AB: I think it’s still a long way away, but I hope that day comes. The majority of the girls work full-time or part-time, or study as well. It’s not easy to do that. Some of the girls walk up to training so exhausted after a full day of work. I don’t think it’s around the corner, but I definitely think in the future it will be happening. The Canberra Capitals are definitely trying to push forward in that direction and make it a professional environment. Some girls at the moment can’t do any extras [at training] because they literally work from 6am-3pm and go straight to training. It would be such a wonderful thing for the game, we’d be able to get out in the community a lot more and do other things for other organisations.
Canberra united skipper Nicole Begg. Photo: Matt Bedford
NB: I certainly hope so. It gets a bit tough when you’ve got exams on the go at the same time. You might turn up to training and your mind’s elsewhere because you’ve got a report to submit in three hours and you haven’t done it. When I was playing in Sweden a couple of years ago, it was really nice to just concentrate solely on football. I was able to train a lot more and could rest a lot more. I would hope the players, if they’re getting a professional wage, would show up with a professional attitude.
Is it frustrating seeing the inequality compared with professional men’s sports?
AB: It is, but at the end of the day it’s always been like that and it’s never going to change in terms of the comparison between male and female pay cheques. If we can bridge the gap a little bit it is going to help us have a foot in the door once they finish basketball. Some girls get paid pocket change, others get a pair of shoes and then some are getting a great salary. Regardless of talent and who’s better than who, there still should be a base salary, not one extreme to the other.
NB: There’s guys who’ve gone before and done the hard yards and that’s what we should look at. How did they get their sports to the level it’s at now? Hopefully in 10 or 15 years’ time, the girls following behind us have the same luxury the Brumbies and the Raiders have.
Do you think having a minimum base salary is a good idea?
AB: I think it’s really important, it gives them a bit of compensation for all the hard work they do. I hope one day soon that is put in place. As a fully-paid professional athlete I definitely look at all the other girls and wish they were paid on a base salary. There isn’t anything like that in the league, but hopefully in the future something like that is put in place. I look at the girls when they come to training exhausted after work and think ‘wow, I am lucky’. I’ve also worked really hard for it but at the same time it’s almost unfair. I’m not saying we should all be paid the same, that doesn’t make sense, but for some of the girls who get paid a pair of shoes for all the hard work they put in, it’s no different to all the hard work I put in. At the end of the day it’s not my fault, hopefully something can be put in place so it’s fairer. I definitely know there’s a couple of girls who get a gym membership and a pair of shoes, from the top to the bottom it’s quite extreme.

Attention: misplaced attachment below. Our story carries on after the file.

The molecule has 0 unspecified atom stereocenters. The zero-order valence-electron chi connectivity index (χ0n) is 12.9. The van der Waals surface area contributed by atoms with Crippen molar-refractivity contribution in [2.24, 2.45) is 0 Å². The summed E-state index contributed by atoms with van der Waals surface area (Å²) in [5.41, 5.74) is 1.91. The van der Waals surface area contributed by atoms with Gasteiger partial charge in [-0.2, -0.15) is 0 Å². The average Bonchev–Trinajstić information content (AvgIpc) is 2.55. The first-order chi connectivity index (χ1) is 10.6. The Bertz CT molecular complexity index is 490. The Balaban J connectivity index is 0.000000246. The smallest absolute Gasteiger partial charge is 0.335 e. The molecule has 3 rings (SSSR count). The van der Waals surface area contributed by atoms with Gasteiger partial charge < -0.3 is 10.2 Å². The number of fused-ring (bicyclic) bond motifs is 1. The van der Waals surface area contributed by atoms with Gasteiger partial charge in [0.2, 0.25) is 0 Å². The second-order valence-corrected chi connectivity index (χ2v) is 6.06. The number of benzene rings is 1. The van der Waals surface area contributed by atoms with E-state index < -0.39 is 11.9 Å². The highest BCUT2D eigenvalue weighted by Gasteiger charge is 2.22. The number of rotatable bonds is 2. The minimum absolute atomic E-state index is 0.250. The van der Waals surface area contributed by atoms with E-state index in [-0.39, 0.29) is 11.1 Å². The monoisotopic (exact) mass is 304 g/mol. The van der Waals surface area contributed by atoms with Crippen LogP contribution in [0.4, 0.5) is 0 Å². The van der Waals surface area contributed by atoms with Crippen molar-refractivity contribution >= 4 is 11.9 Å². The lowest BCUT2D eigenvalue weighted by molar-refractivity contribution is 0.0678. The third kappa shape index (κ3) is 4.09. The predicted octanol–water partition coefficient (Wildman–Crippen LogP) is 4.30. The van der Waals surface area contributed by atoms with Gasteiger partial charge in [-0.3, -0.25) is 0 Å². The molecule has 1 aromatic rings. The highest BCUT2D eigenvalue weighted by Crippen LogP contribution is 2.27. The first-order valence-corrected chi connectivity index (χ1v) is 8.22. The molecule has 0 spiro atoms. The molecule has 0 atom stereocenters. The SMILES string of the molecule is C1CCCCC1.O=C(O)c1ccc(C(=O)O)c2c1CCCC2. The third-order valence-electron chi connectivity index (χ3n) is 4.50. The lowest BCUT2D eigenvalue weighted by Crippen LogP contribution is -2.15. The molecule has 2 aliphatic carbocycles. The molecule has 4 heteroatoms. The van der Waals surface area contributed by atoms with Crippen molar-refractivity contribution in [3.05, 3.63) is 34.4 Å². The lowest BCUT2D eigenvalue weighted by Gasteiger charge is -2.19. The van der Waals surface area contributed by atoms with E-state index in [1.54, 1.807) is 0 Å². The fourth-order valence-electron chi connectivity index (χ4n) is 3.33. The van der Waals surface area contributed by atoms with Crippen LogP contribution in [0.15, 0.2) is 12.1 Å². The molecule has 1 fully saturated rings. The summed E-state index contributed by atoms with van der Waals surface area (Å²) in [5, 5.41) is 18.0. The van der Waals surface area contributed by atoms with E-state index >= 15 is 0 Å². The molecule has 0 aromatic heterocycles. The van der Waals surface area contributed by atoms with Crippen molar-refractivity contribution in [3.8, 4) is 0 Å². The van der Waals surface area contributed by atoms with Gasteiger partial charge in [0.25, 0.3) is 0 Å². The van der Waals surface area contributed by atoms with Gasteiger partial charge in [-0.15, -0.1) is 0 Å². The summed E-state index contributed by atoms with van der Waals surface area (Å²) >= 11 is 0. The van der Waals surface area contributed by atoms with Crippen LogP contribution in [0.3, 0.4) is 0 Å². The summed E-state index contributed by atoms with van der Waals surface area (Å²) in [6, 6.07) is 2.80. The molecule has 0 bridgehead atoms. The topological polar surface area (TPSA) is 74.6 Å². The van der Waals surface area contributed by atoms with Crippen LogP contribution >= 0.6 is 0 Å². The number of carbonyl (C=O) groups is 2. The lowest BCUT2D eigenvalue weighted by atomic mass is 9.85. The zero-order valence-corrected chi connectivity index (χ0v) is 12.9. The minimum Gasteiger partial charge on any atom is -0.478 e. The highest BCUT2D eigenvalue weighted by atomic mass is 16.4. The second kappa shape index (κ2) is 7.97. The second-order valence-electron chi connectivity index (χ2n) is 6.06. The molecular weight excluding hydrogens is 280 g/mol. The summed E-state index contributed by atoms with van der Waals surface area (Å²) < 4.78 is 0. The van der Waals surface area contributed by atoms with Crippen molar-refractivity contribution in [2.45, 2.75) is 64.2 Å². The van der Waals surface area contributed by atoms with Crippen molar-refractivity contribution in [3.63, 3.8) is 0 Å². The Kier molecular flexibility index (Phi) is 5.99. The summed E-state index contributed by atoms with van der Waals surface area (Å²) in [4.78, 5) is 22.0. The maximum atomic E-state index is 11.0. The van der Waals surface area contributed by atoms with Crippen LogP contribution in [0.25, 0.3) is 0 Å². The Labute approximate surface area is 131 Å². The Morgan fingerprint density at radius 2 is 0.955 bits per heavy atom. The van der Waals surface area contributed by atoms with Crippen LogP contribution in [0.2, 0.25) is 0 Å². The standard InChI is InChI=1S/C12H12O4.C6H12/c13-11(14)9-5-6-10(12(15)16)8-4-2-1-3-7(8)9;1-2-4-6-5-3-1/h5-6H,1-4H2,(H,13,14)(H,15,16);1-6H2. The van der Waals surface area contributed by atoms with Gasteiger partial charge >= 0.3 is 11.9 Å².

NB: It’s all dependent on what each club can provide, because they’re all different. There’s some W-League clubs who pay every player the same amount of money and there’s others who pay in tier brackets. There’s also some kids in there who wouldn’t get anything. We’re not really at a stage where we can have a base. But with consistent seasons we can get to a competitive level of football where wages could be our next point of call. Heather [Reid, ✓Capital Football boss] is pretty good in how she takes care of experienced players and also doesn’t like to leave the young players wanting. When I was growing up you always got a little bit in your pocket to cover costs. As you put in the hard yards and contribute more to the team, you generally get rewarded for that. Again, it’s not huge amounts of money but everything counts. It’s always good to have that bit extra to cover petrol to get to training.
How will cuts to ABC coverage of women’s sport affect it? How important is broadcasting of your leagues?
AB: Obviously it’s really big. People won’t want to sponsor us if they can’t get their brand out there. We’ve been lucky to have the ABC on board for so many years and it’s devastating for the sport. One person watches a TV game and they fall in love with it and come to the games. It’s about people seeing the product and getting more people involved in the game. If there’s less money the WNBL’s not going to attract as many high-quality players we have in the league at the moment. Not having TV where we can get sponsors is only going to be a burden for us and the league. You can’t play basketball forever and you’ve got to try and set yourself up. I’d do what’s best for Zala and myself at the time, and if the money wasn’t right here I’d have to go offshore. I love playing in Canberra and I hope we can get picked up by another TV station.